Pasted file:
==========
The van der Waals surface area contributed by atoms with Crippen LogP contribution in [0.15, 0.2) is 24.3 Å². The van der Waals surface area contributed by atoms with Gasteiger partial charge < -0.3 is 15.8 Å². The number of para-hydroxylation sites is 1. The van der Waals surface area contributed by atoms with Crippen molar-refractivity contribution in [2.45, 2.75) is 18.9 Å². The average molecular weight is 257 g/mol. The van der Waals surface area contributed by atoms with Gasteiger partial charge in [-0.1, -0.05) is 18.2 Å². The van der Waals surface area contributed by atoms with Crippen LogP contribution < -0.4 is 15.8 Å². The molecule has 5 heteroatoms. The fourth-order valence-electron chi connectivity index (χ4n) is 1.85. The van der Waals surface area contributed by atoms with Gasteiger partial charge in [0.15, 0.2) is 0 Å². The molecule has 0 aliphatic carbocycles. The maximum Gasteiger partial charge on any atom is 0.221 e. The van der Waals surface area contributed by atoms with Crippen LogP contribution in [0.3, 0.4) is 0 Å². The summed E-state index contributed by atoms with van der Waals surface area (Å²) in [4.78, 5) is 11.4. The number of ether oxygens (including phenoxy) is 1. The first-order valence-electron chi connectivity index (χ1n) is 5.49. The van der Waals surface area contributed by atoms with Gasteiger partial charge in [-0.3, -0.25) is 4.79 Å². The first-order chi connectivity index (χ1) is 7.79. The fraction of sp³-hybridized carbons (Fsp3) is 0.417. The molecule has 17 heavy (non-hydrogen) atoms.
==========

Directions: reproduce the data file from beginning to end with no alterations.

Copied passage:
The van der Waals surface area contributed by atoms with Crippen LogP contribution in [0.15, 0.2) is 24.3 Å². The van der Waals surface area contributed by atoms with Gasteiger partial charge < -0.3 is 15.8 Å². The number of para-hydroxylation sites is 1. The van der Waals surface area contributed by atoms with Crippen molar-refractivity contribution in [2.45, 2.75) is 18.9 Å². The average molecular weight is 257 g/mol. The van der Waals surface area contributed by atoms with Gasteiger partial charge in [-0.1, -0.05) is 18.2 Å². The van der Waals surface area contributed by atoms with Crippen LogP contribution < -0.4 is 15.8 Å². The molecule has 5 heteroatoms. The fourth-order valence-electron chi connectivity index (χ4n) is 1.85. The van der Waals surface area contributed by atoms with Gasteiger partial charge in [0.15, 0.2) is 0 Å². The molecule has 0 aliphatic carbocycles. The maximum Gasteiger partial charge on any atom is 0.221 e. The van der Waals surface area contributed by atoms with Crippen LogP contribution in [0.3, 0.4) is 0 Å². The summed E-state index contributed by atoms with van der Waals surface area (Å²) in [4.78, 5) is 11.4. The number of ether oxygens (including phenoxy) is 1. The first-order valence-electron chi connectivity index (χ1n) is 5.49. The van der Waals surface area contributed by atoms with Gasteiger partial charge in [-0.3, -0.25) is 4.79 Å². The first-order chi connectivity index (χ1) is 7.79. The fraction of sp³-hybridized carbons (Fsp3) is 0.417. The molecule has 17 heavy (non-hydrogen) atoms.